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LionelPenrose.jpgLionel Sharples Penrose, FRS (11 June 1898 – 12 May 1972) was an English psychiatrist, medical geneticist, paediatrician, mathematician and chess theorist, who carried out pioneering work on the genetics of intellectual disability.[5][7] Penrose was the Galton professor of eugenics (1945-1965), then professor of human genetics (1963–1965) at University College London, and later emeritus professor.[8] He was part of the Cambridge Apostles.

Penrose' father was James Doyle Penrose. His mother was Elisabeth Josephine Peckover and his brother was Sir Roland Penrose, both British artists.[11][12]

Penrose was educated at the Downs School, Colwall and the Quaker Leighton Park School, Reading, and later St John's College, Cambridge[8] On leaving school in 1916, he served, as a conscientious objector, with the Friends' Ambulance Unit/British Red Cross in France until the end of the First World War. He went on to study at St. John's College, Cambridge; he was a Cambridge Apostle.[8] At Cambridge he gained a first class degree in moral sciences before leaving for Vienna for a year, to study at the psychological department at the University of Vienna.[8] In 1928 he qualified with the conjoint in 1928 at St Thomas' Hospital before qualifying for a Doctor of Medicine in 1930.[9]

Penrose undertook research into schizophrenia, designing tests of intelligence that were non-verbal in nature that are still in use. He was one of the earliest investigators of phenylketonuria in the 1930s.[8] Penrose's "Colchester Survey", produced as the report in 1938, in collaboration with the MRC called the MRC special report: No.229, Clinical and genetic study of 1,280 cases of mental defect,[8] was the earliest serious attempt to study the genetics of mental retardation. He found that the relatives of patients with severe mental retardation were usually unaffected but some of them were affected with similar severity to the original patient, whereas the relatives of patients with mild mental retardation tended mostly to have mild or borderline disability. Penrose went on to identify and study many of the genetic and chromosomal causes of mental retardation (then called mental deficiency). This body of work culminated in the book, The Biology of Mental Defect (Sidgwick and Jackson, Ltd., London, UK, 1949). Penrose was a central figure in British medical genetics following World War II. From 1945 to 1965 he worked as Galton Professor at the Galton Laboratory at University College London. The first title of his chair was "Professor of Eugenics" (1945-1963), then he had it changed to "Professor of Human Heredity" (1963-1965). According to his successor, Professor Harry Harris, Penrose “never liked the name 'eugenics’, because it seemed to him to be too much associated with uninformed and dangerous policies of racial purification." Harris also reported the "long delay" in changing this name was due to "legal problems" associated with the original donation from Francis Galton and described how Penrose simply ignored the "eugenics" element of his job title.[9] Penrose received a number of awards and honours including the 1960 Albert Lasker Award for Basic Medical Research.[6] The Lasker citation read: "Professor Penrose and his associates have been responsible over the years for studies which touch all aspects of human genetics, include genetic analyses of most of the known hereditary diseases, contributions to mathematical genetics, biochemical genetics, the study of gene linkage in man, and theoretical work on the mutagenic effect of ionizing radiations. Most recently their attention has been turned to abnormalities of human chromosomes associated with congenital defects, particularly mongolism [Down syndrome]."[6] Penrose's Law[4][5] states that the population size of prisons and psychiatric hospitals are inversely related, although this is generally viewed as something of an oversimplification.[10] Penrose, a member of the Society of Friends (Quakers), was a lead figure in the Medical Association for the Prevention of War in the 1950s. Penrose developed the Penrose method, a method for apportioning seats in a global assembly based on the square root of each nation's population. Such a voting system is based on the voting power of any voter (measured by the Penrose–Banzhaf index) decreasing with the size of the voting body as one over its square root. See also Penrose square root law. Penrose was particularly interested in different facets of biology, for example fingerprint, demography, and cytogenetics, which were a result of his research into the problems of mental defect, especially Down syndrome. He did intensive research on the latter, communicating the results of his investigations in 1963 and winning the Joseph P. Kennedy Jr. Foundation Award for his contributions to the understanding of the causes of mental retardation.[8]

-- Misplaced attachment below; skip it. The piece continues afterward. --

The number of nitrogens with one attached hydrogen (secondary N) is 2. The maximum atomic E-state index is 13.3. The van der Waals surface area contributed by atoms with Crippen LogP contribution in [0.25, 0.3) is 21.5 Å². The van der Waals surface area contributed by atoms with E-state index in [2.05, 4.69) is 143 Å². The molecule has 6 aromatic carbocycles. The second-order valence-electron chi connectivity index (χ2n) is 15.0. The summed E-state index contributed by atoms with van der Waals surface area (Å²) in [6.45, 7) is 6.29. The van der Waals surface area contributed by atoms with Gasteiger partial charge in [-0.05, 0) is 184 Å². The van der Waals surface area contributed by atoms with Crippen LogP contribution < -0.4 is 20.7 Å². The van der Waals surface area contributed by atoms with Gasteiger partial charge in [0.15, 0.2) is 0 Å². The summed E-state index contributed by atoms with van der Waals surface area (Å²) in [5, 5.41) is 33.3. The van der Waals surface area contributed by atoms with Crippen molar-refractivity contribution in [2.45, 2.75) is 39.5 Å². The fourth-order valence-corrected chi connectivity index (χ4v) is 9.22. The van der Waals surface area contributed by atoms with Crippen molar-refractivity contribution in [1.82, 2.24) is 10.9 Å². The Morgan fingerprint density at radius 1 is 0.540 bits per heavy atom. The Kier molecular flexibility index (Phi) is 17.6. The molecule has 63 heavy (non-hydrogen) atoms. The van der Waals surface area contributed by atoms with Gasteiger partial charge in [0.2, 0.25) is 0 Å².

Penrose married Margaret Leathes in 1928 and they had four children: Oliver Penrose, born 1929, physicist; Sir Roger Penrose, born 1931, mathematical physicist and mathematician (with whom Lionel co-authored papers on the Penrose triangle); and who shared the 2020 Nobel Prize in Physics; Jonathan Penrose, born 1933, chess player and psychologist; Shirley Hodgson (born 1945), geneticist. After Penrose's death, Margaret married the mathematician Max Newman (1897–1984). She died in 1989.


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